Wednesday, Aug. 11
A Xylophones aren't the only instruments featured today at the Toy Piano Festival, part of the Short Attention Span Chamber Music Series at UCSD. Toy electric guitars, two-octave pianos and a toy drum set comprise the eclectic ensemble of noisemakers that will be used to create tunes ranging in style from hard rock to smooth jazz. The event includes performances by opera composer Pea Hicks and local rocker Rob Nikzad, as well as a dance piece choreographed for toy instruments by Bethany Lockhart. It's the one time when making noise in the library is encouraged. The concert begins at 12:30 p.m. at the Geisel Library at UCSD, 9500 Gilman Drive in La Jolla. 858-534-8074. If you can't make it to today's event, the festival continues Saturday, Aug. 14, at 2 p.m., also at the library.
Thursday, Aug. 12
If you think your relationship has problems, think again. Mistaken identity, separated twins and multiple obstacles to true love are some of the issues that come up in the New Village Art's production of Shakespeare's Twelfth Night (or What You Will). Laugh at other peoples' love-stricken mishaps in this, the last of Shakespeare's comedies. Bring a picnic blanket and nestle on the lawn as you enjoy the performances of some of San Diego's finest actors, and, if at the play's conclusion you still think your relationship has problems, the bard offers these words of advice: "Many a good hanging prevents a bad marriage." Shakespeare in the Park is free tonight (and through Aug. 22, Thursday-Sunday) on the lawn of the David H. Thompson Performing Arts Center at La Costa Canyon High School, 3451 Camino de los Coches in Carlsbad. 760-433-3245.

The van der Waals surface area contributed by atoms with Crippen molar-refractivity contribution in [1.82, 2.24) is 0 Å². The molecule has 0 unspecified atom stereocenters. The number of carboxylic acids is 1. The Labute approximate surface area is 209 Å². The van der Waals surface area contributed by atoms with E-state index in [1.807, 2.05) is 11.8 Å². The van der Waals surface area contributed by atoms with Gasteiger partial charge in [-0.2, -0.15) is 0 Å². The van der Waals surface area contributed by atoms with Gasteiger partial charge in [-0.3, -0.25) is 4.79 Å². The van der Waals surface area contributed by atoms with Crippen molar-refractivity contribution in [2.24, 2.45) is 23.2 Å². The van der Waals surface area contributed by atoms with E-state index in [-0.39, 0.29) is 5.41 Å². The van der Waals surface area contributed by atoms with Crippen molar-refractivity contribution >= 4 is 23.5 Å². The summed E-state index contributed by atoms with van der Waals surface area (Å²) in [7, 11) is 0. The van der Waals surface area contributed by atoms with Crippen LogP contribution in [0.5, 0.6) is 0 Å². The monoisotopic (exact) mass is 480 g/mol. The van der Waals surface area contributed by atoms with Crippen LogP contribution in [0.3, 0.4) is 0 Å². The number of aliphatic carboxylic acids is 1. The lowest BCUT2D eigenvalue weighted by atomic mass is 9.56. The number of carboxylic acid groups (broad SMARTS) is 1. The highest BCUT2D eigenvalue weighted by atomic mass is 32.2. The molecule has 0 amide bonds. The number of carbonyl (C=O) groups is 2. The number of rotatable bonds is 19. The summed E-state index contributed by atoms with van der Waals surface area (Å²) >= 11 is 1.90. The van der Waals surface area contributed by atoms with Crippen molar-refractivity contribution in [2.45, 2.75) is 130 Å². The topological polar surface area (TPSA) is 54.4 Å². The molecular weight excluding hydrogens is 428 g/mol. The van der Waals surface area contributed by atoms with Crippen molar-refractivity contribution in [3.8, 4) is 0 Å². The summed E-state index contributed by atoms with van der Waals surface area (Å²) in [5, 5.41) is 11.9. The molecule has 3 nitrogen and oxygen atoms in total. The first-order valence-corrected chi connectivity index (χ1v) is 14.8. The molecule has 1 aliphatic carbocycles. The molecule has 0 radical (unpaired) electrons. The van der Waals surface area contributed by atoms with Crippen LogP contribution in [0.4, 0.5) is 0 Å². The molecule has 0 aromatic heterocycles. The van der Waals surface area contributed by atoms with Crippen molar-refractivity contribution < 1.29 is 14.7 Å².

Friday, Aug. 13
Shock and awe may cause your jaw to drop, leaving you with the brilliant option of stuffing your mouth with Hamburger. Tonight at the Abbey Church, Dialogue: Shock and Awe Party features music by DJ K (accompanied by Shawni on percussion), dance performances, stilt walking, 65 traveling artists and a book signing. The book, Dialogue: The Fine Art of Conversation, looks at paintings inspired by found letters, notes, scribbles and transcriptions. Get sacrilegious at the cash bar tonight from 7:30 p.m. to 2:30 a.m. at the Abbey Church, 2825 Fifth Ave. in Hillcrest. 619-703-0405. $21-$25. (www.murphydesign.com) Also tonight: View the epic collection of documentary photography created by Hamburger Eyes magazine photographers who've snapped the hell out of the earth. Burgerworld VIP in...Thunderdome opens tonight with a reception from 6-11 p.m. at the Cassius King Gallery, 435 Third Ave. (between Island & J streets), Downtown. 619-232-KING.
Saturday, Aug. 14